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 \rv{f} \mid \mat{a} &\sim \Gaussian{\mat{0}, \mat{K_f} + \sigma^2_f\Eye}, \\

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 \rv{y_d} \mid \mat{f_d} &\sim \Gaussian{\mat{f_d}, \mat{K_{g, d}} + \sigma^2_{y, d}\Eye}.


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+ \begin{aligned}


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+ &\Prob{\rv{y}, \rv{f}, \rv{a} \given \mat{X}} = \\


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+ &\qquad\Prob{\rv{f} \given \rv{a}} \prod_{d=1}^D \Prob{\rv{y_d} \given \rv{f_d}}\Prob{\rv{a_d} \given \rv{X}},


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+ \end{aligned}


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+ \qquad\qquad


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+ \begin{aligned}


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+ \rv{a_d} \mid \mat{X} &\sim \Gaussian{\mat{X}, \mat{K_{a, d}} + \sigma^2_{a, d}\Eye}, \\


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+ \rv{f} \mid \mat{a} &\sim \Gaussian{\mat{0}, \mat{K_f} + \sigma^2_f\Eye}, \\


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+ \rv{y_d} \mid \mat{f_d} &\sim \Gaussian{\mat{f_d}, \mat{K_{g, d}} + \sigma^2_{y, d}\Eye}.


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+ \end{aligned}

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\end{split}

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\end{align}

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Here, we use $\mat{K}$ to refer to the Gram matrix corresponding to the kernel of the respective GP.

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All but the convolution processes factorize over both the different levels of the model as well as the different outputs.


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+Here, we use $\mat{K}$ to refer to the Gram matrices corresponding to the respective GPs.


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+All but the convolution processes factorize over the different levels of the model as well as the different outputs.

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\subsection{Variational Lower Bound}


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In contrast to \cite{titsias_variational_2009}, the distribution $\Variat*{\rv{u}}$ is not chosen optimally but optimized using the closed form $\Variat*{\rv{u}} \sim \Gaussian*{\rv{u} \given \mat{m}, \mat{S}}$.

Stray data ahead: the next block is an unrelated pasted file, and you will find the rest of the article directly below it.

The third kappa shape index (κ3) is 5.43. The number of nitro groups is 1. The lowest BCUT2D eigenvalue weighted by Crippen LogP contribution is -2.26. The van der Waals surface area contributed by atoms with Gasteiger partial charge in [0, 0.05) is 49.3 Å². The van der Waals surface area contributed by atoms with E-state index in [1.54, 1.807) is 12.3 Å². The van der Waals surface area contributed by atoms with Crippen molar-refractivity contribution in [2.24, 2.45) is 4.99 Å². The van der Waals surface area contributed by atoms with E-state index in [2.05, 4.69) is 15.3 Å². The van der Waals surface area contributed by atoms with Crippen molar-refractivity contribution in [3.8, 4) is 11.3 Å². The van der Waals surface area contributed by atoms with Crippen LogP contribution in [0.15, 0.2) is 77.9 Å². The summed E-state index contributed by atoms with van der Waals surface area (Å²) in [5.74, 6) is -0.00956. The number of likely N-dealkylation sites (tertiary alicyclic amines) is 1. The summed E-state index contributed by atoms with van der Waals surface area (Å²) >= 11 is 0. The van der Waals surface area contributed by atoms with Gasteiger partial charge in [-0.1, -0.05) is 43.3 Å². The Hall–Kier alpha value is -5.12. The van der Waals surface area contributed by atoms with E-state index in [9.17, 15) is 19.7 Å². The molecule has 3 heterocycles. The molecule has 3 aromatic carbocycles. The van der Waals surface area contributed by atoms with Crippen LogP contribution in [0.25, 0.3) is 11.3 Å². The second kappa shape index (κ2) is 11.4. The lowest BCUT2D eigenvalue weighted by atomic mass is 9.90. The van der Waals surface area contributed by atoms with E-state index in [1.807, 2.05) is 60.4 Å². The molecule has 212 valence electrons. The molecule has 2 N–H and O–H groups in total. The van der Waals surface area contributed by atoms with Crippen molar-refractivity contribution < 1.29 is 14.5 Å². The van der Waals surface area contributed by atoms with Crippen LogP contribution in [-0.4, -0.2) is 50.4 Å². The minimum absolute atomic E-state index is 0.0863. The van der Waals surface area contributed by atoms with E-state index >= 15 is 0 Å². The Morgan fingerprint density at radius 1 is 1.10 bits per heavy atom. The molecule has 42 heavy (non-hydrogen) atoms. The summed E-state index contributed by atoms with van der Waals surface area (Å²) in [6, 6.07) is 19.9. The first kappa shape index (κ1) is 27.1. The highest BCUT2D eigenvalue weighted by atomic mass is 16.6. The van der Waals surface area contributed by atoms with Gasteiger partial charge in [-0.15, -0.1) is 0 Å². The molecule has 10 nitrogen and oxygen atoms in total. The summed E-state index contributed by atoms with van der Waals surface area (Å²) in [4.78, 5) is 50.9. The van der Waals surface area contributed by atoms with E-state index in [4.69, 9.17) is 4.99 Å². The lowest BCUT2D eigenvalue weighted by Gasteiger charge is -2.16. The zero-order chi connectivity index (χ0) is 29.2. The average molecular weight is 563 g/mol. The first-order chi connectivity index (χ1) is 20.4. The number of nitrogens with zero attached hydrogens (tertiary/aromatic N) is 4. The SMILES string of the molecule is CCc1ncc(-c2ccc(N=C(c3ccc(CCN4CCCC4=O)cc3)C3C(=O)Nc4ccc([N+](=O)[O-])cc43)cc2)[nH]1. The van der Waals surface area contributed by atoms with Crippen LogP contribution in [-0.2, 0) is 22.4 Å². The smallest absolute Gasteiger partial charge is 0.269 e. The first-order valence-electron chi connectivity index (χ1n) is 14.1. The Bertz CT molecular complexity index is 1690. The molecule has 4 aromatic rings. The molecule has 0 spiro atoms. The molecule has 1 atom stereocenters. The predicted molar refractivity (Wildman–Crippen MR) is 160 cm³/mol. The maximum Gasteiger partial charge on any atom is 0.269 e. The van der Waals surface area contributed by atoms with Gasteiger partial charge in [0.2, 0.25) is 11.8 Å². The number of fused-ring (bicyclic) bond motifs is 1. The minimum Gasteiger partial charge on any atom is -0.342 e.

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This gives rise to the Scalable Variational GP presented in \cite{hensman_gaussian_2013}.

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Second, in order to apply this variational bound for the individual GPs recursively, uncertainties have to be propagated through subsequent layers and interlayer crossdependencies are avoided using another variational approximation.

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The variational lower bound for the AMOGP is given by

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\begin{align}

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\label{eq:full_bound}


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\centering

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\begin{subfigure}{.475\linewidth}

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\centering

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 \includestandalonewithpath{figures/wind_alignment_samples_left}


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+ \includestandalonewithpath{figures/wind_shallow_gp_samples_left}

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\caption{

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\label{fig:wind_samples:a}

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 Samples drawn from the AMOGP.


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+ Samples from a GP.

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}

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\end{subfigure}

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\hfill

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\begin{subfigure}{.475\linewidth}

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\centering

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 \includestandalonewithpath{figures/wind_shallow_gp_samples_left}


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+ \includestandalonewithpath{figures/wind_mo_gp_samples_left}